maandag 11 december 2017

Who Built The Moon? Noel Gallagher's High Flying Birds

Wow! Listening to Who Built The Moon? for the first time, it's like being hit by a steamtrain or an avalanche. The music rolls over me in waves and waves, without time for a pause. Noel Gallagher's High Flying Birds play in the highest gear possible and keep up that pace and musical artistry.

Who Built The Moon? is its third album since the breakup of the U.K. band of the 90s. The two brothers Gallagher keep up the same tempo. Liam is of course the better singer. For the rest there's no comparison possible. Noel has shown abundantly that he can do without his baby brother and is a capable singer in his own right. He will never have the outgoing style of Liam though. It makes me wonder though about what could have been. There's no use to do so. It is time to get myself more familiar with this album. I will return after some more sessions.

What keeps getting me is the abundance of energy that surges from the opening song 'Fort Knox'. As if the famous complex is sprung, robbed and blown up all within the same few minutes Noel Gallagher c.s. need to make an opening statement. The alarm bell keeps ringing to no avail. There's no rest for the wicked. 'Holy Mountain' continues in the same vein. Everything is closed up. All the energy is contained like in a black hole. There's simply no escape. All the little extra -and there are quite some to find- are like satellites orbiting the black hole, about to be sucked in.

So yes, the production is massive. A wall of sound like Phil Spector used to create over 50 years ago. Is this a bad thing? Only if the songs are shite and I am totally inclined to think they are not. Would the album have profited from a less tight production? Who knows, there no way of knowing, is there?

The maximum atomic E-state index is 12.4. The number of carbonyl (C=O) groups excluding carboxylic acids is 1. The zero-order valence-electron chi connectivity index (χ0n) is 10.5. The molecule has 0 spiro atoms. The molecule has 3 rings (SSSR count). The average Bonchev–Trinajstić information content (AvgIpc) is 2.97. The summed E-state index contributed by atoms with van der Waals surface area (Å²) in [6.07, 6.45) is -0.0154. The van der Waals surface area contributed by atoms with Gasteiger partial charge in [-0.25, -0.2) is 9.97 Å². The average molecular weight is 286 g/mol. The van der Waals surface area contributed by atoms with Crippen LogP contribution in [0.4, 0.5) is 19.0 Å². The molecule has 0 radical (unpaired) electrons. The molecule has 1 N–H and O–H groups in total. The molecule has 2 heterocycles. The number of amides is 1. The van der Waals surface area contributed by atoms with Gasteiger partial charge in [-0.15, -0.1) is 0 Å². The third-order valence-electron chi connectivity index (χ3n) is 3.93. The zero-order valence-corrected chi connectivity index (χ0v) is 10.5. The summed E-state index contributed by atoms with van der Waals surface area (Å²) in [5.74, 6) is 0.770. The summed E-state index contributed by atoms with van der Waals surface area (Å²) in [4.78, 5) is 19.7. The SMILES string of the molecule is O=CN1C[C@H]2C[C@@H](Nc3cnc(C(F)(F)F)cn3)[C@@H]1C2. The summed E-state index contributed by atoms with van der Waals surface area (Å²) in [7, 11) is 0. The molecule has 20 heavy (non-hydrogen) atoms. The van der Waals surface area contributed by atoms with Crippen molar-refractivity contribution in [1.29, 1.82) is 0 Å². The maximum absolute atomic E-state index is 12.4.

Noel's previous album, 'Chasing Yesterday' made it into my top 10 of favourite records of the year. (Read the review here: It is too early (so perhaps too late) to tell for this year. Yet with Who Built The Moon? Noel Gallagher proves he is relevant still and is a great songwriter and a proficient singer. Excitement is caught like it once was on Oasis records and a more modern sound is added to his songs. Dance elements are let in, making a song like 'It's A Beautiful World' sound different from all that came before.

The man responsible for all that is producer David Holmes. A man with a lot of film scores to his name and a background in electronic music. He seems to have been able to draw Noel Gallagher head and heels into the 21st century. Without losing any of his old tricks off course. Just like with brother Liam's album 'As You Were' (read the review here: I will let you find all the references for yourself. It's part of the fun.

Some might say some of the songs sound familiar. It is undeniable that songs have the Noel Gallagher touch. Close to 25 years after Oasis' first single release it's not strange to conclude that. But take a song like 'Black & White Sunshine'. It is signature Gallagher. And then that guitar chimes in playing all these fine notes, laid out over the swamp of sound as are a few other instruments. The sum of it all is such a pleasant song. The Interlude following it is the point of rest and reflection the album needs at that point and it provides.

The end of Who Built The Moon? leaves room for only one conclusion: Noel Gallagher's High Flying Birds have released another fine album. Better than most of the Oasis albums after the first two for certain. All had their moments, some even multiple. Who Built The Moon? is excitement for the second decade of the 21st century. Starting with a big bang, ending with a fine song like 'The Men Who Built The Moon' and finally the second part of the interlude now called 'End Credits'. Yes, like film music. But hey, who was that producer again?


You can listen to 'Holy Mountain' here:

Geen opmerkingen:

Een reactie posten